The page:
What does Abuse mean?
Under the Bankruptcy Abuse Prevention and Consumer Protection Act of 2005 (BAPCPA), if a debtor does not rebut an abuse, a presumption of abuse can arise under the new Chapter 7 Means Test. When an abuse arises, Section 707(b) of the Federal Bankruptcy Code governs the legal issues. This law was amended by the BAPCPA to provide for dismissal of Chapter 7 cases if an abuse is found. In such cases, abuse is presumed if the debtor's current monthly income, over the last 5 years, has been more than $10,950, or 25% of their non-priority unsecured debt, as long as that amount is at least $6,575. Debtors can rebut the presumption of abuse under 707(b) by documenting special circumstances where they may need additional income to pay unavoidable expenses. For instance, this might be done if the debtor is unable to meet their monthly financial obligations.
Abuse can also be made on general grounds when a debtor acts in bad faith. This type of abuse can lead to dismissal of a Chapter 7 bankruptcy case, with or without prejudice, but only a bankruptcy court judge has the authority to dismiss a case for abuse. Committing an abuse is a civil matter evaluated by the bankruptcy court.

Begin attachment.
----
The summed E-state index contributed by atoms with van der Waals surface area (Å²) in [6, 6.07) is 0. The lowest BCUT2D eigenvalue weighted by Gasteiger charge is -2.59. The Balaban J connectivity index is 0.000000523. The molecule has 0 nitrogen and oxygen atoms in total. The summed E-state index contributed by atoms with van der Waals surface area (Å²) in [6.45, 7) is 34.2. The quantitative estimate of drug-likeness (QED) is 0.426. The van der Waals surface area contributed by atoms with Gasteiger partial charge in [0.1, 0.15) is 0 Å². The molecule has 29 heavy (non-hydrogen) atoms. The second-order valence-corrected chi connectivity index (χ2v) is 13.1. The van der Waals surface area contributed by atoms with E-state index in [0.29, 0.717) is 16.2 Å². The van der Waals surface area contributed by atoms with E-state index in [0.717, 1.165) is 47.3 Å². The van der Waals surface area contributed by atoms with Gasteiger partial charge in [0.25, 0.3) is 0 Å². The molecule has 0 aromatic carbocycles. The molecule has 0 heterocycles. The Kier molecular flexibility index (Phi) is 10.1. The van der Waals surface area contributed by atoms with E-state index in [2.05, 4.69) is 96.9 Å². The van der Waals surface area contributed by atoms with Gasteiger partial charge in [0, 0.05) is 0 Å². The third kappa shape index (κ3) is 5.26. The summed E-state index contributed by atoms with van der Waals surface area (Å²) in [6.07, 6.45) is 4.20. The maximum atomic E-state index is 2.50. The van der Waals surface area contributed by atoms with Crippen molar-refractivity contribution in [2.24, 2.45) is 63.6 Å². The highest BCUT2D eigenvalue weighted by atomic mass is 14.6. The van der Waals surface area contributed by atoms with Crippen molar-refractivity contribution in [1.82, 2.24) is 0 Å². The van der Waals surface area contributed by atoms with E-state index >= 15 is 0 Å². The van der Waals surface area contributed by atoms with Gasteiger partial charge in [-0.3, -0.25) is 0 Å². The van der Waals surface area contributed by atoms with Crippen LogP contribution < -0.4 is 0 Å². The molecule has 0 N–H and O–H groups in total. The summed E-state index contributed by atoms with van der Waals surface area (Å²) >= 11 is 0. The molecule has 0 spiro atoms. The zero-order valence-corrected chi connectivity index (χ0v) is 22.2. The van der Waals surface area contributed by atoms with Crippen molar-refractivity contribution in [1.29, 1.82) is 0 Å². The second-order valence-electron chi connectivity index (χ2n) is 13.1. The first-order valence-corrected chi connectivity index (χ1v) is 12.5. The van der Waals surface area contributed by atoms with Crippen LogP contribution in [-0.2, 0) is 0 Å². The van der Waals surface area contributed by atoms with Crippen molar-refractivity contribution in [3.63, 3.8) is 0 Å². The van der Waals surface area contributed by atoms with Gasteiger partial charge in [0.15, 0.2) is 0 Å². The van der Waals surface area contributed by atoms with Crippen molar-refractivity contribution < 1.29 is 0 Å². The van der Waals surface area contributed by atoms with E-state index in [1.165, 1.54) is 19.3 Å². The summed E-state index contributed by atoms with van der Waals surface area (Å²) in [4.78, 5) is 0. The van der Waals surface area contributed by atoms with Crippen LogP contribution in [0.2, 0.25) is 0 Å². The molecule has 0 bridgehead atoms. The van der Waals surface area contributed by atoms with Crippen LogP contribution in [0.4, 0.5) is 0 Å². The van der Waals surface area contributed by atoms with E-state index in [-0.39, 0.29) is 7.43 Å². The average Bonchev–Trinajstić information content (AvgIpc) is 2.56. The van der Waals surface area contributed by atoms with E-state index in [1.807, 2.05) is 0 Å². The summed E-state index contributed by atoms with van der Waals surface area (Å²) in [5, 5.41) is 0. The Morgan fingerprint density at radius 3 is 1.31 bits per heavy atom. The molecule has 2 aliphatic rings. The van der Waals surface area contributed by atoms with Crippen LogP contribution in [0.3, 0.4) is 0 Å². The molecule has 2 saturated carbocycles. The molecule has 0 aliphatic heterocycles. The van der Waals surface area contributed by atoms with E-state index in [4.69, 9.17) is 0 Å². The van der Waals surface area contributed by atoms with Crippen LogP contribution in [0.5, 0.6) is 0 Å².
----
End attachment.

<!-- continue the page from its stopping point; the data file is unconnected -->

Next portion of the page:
Dismissals may be allowed if a debtor files their petition in a bad faith, a court trustee is of the opinion a debtor is abusing the bankruptcy process with improper legal action, fraudulent activity, or any delay that damages the bankruptcy process, if a debtor fails to provide all the required information concerning the case, if the overall debtor's financial situation indicates abuse, if a debtor fails to take debt management training before receiving a discharge, if the debtor's case is not in compliance with bankruptcy law, or a debtor has a majority of consumer debts and not business debts.